A friend of mine recently fell victim to the age-old employment trap – losing the opportunity to stay on commission and earning at least $1,500 per week to having to accept a salary of $1,500 per month – a healthy saving for the company, and a disaster for himself.

“They call it downsizing,” he said, possibly wondering how he could afford my exorbitant fee for planning his economic recovery. “I suspect I’m also going to fall victim to ageism.”

My pal, who I know through my own networking activities, is getting a little long in the tooth, but compared to me he hasn’t yet shed his baby teeth. I sport a mouthful of tusks.

I told him that there are a number of things that should make you attractive to any employer. You need to draw attention to these as  you [ahem] write your resume, and allude to them as you conduct your interview. Here are eight  I can think of right off the bat that have to do with your working experience. Next week, I have some more tips that will show hot the relationships with supervisors, co-workers and clients can make you an ideal candidate for any position.

1. You are a living economic historian.

You experienced the boom times of the 60s and 70s, and you somehow survived oil crises, recessions, and bursting dot com bubbles. Through it all, you have helped right companies, and you can offer perspective on how to manage change.

2. You respect slow-downs.

You experienced them, and you learned that multitasking doesn’t work. You know how to motivate yourself and others to work hard and with a sense of focus. You can start to save a company before you need to save it. You know what actions to take.

3. You can be flexible.

Working part time might be an option depending on your finances.

4. You have experience in a variety of working lifestyles

You remember lunches in the bar and working and you witnessed changes in political correctness, you learned poli-speak and you no longer expect to have one job for the rest of your life, and every day on the job can be a challenge.

5. You’re used to challenges.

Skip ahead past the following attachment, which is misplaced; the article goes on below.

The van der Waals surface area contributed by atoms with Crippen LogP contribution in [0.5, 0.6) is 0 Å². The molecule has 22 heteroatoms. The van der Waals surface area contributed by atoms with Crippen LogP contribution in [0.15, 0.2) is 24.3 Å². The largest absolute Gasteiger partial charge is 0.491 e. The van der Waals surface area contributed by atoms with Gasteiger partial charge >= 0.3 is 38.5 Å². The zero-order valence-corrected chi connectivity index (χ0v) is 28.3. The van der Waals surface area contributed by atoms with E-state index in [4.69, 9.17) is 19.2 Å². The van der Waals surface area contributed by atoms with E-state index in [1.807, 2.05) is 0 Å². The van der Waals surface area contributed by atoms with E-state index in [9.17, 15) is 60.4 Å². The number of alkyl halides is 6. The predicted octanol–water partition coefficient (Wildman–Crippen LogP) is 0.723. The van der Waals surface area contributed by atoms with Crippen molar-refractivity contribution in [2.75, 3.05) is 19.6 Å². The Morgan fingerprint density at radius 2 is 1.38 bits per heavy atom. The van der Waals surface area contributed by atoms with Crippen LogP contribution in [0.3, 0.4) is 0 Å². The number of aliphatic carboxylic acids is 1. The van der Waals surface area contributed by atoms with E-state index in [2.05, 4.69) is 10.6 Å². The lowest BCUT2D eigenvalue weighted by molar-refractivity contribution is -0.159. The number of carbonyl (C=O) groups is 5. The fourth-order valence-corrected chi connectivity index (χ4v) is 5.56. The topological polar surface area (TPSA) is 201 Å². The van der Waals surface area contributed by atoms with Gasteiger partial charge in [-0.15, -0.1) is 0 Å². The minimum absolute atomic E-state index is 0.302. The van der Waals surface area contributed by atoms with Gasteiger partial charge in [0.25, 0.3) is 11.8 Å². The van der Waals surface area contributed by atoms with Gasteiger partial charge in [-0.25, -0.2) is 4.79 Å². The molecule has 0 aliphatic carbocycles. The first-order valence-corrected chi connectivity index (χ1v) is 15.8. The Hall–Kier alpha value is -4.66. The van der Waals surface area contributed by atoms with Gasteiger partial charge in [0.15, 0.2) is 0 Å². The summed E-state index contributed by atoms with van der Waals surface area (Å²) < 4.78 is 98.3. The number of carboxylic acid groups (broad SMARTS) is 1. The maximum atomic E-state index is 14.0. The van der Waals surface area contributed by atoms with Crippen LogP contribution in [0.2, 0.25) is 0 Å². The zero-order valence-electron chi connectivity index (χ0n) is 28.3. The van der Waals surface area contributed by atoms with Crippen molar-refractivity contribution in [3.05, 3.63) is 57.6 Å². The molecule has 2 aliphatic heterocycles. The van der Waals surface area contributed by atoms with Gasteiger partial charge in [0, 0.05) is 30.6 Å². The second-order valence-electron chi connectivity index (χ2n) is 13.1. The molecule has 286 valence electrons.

You CAN make it through the work day without beer

6. You have computer skills.

Yet, younger and goofier people probably have better skills. You were born with a slide rule in your mouth, while younger people had play stations. Big deal. You have sales and leadership skills. Tech isn’t everything.

7. You have confidence.

You know how to work. You don’t need constant affirmations and micro managing, however, if they want to micromanage, you can handle it because you’ve learned how to accept feedback.

8. You are fit and healthy.

You probably got into being fit for all the right reasons (to meet other women or men) but the side effects are what kept you chugging along into your advancing years.

Next week, more about selling yourself as an older worker – including how to avoid being a threat.


Mike Broderick , a one- time archaeologist, is a Vocational Rehabilitation Counsellor with the Fraser Health Authority in Port Coquitlam where he helps people with mental health disabilities find and keep full or part time employment .
He WAS the Employment Specialist for the Neil Squire Society in Burnaby where he found employment for people with physical disabilities, A Supported Employment Coordinator at THEO BC (now the Open Door Group), and a case manager at Community Fisheries Development Centre where he helped people move from the fishing industry to something else because there, “Aint no fish.” This means he is VERY familiar with how a modern day resume should look.
He is an active ambassador with the Vancouver Board of Trade and a member of the Labour Task Force of the Burnaby Board of Trade He does some work as a field Archaeologist, is a fitness instructor and frequent contributor of fitness humour articles to Alive Magazine. He is always saying, “If you can’t be fit, you can at least be funny.”
He lives in Port Coquitlam with his spouse Cecelia. You can reach him at home at or at 604-464-4105. If you’re looking for a career change, he is the Spin Doctor and can give you a resume makeover at competitive rates.




  1. Sharon Says:

    Great work, Mike. #6 is always the one that trips me up. They don’t want someone they have to teach. They want someone who knows how to use all the new media sources/programs.

  2. mikebroderick Says:

    As far as I’m concerned, anyone with a hotmail account and a hundred followers on Twitter is an expert in social media. It’s a process, not a degree. I wouldn’t consider it lig on your resume.

    You were right about not taking that bozo to court. There is another court, however. Blog about it and send him a link!

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